As part of his message to the membership–designed to encourage members to bring in more authors—Russo joins many in talking about a decline in recent years in author incomes, “here in the US, but also in Canada and much of Europe. … A tiny percentage can make a living through writing alone; the rest have to supplement their income by teaching or taking on other work or marrying people with more lucrative careers, strategies that have been known to lead in the end to exhaustion, writing less, and self-loathing (which many of us suffer from already).”
A Penguin Random House author, Russo doesn’t spare the trade in his criticisms: “Traditional publishing continues to consolidate and contract, and many of the largest houses are part of conglomerates that demand books yield the same profit margins as flat-screen TVs, in effect squeezing out important midlist books that were never designed to be bestsellers.
“Writers are often told that the success of their published books depends on their ability to promote themselves on social media. … Despite Guild efforts to spotlight the problem, some publishers continue to offer writers unfair contracts.”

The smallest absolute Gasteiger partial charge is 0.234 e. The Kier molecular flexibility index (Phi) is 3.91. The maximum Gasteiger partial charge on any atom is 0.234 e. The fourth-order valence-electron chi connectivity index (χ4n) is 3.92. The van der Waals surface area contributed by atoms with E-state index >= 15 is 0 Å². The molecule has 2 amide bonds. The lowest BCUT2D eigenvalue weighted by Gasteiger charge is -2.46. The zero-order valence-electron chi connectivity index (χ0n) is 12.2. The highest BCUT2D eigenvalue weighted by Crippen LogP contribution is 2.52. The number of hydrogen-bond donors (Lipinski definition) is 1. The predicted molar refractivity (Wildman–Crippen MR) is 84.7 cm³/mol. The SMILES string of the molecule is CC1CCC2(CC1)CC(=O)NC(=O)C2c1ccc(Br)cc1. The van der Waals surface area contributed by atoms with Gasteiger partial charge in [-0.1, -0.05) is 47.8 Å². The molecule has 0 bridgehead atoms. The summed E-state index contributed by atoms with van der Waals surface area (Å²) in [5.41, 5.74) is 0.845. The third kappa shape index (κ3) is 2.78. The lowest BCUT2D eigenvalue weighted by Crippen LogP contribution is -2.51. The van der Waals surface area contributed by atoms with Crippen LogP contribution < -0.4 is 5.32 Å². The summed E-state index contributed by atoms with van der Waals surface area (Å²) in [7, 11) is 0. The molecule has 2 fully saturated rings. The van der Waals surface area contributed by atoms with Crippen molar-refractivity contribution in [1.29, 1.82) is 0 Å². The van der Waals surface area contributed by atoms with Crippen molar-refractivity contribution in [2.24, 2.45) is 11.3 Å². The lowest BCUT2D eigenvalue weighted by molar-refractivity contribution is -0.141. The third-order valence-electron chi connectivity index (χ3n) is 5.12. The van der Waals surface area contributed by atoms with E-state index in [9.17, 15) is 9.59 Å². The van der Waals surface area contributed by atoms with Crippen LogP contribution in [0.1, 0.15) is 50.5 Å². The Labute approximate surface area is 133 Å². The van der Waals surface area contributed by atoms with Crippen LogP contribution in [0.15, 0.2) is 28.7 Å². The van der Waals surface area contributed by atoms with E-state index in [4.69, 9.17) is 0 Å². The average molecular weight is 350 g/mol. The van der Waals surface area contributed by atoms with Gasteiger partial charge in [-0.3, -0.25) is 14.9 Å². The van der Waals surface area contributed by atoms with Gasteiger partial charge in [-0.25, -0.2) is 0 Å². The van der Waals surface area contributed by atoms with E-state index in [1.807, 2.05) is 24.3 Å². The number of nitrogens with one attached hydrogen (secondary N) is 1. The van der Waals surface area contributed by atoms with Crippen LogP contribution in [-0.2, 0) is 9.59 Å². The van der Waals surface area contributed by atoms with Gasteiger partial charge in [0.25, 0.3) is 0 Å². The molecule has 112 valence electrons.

As a summation of the current reality for authors, Russo writes, “Like our friends in the newspaper and music businesses, we’re still getting our asses kicked.”
His most pointed warning of vulnerability lies in his vision of tech content platforms absorbing huge volumes of writerly work without regard for proper protection of the author or journalist and without regard for the value of the human contribution involved.
“If we creators don’t fight, the massive transfer of wealth from the creative sector to the tech sector that we’ve been witnessing since 2013 will most certainly continue.”
Learn more about the Authors Guild here:https://www.authorsguild.org/member-services/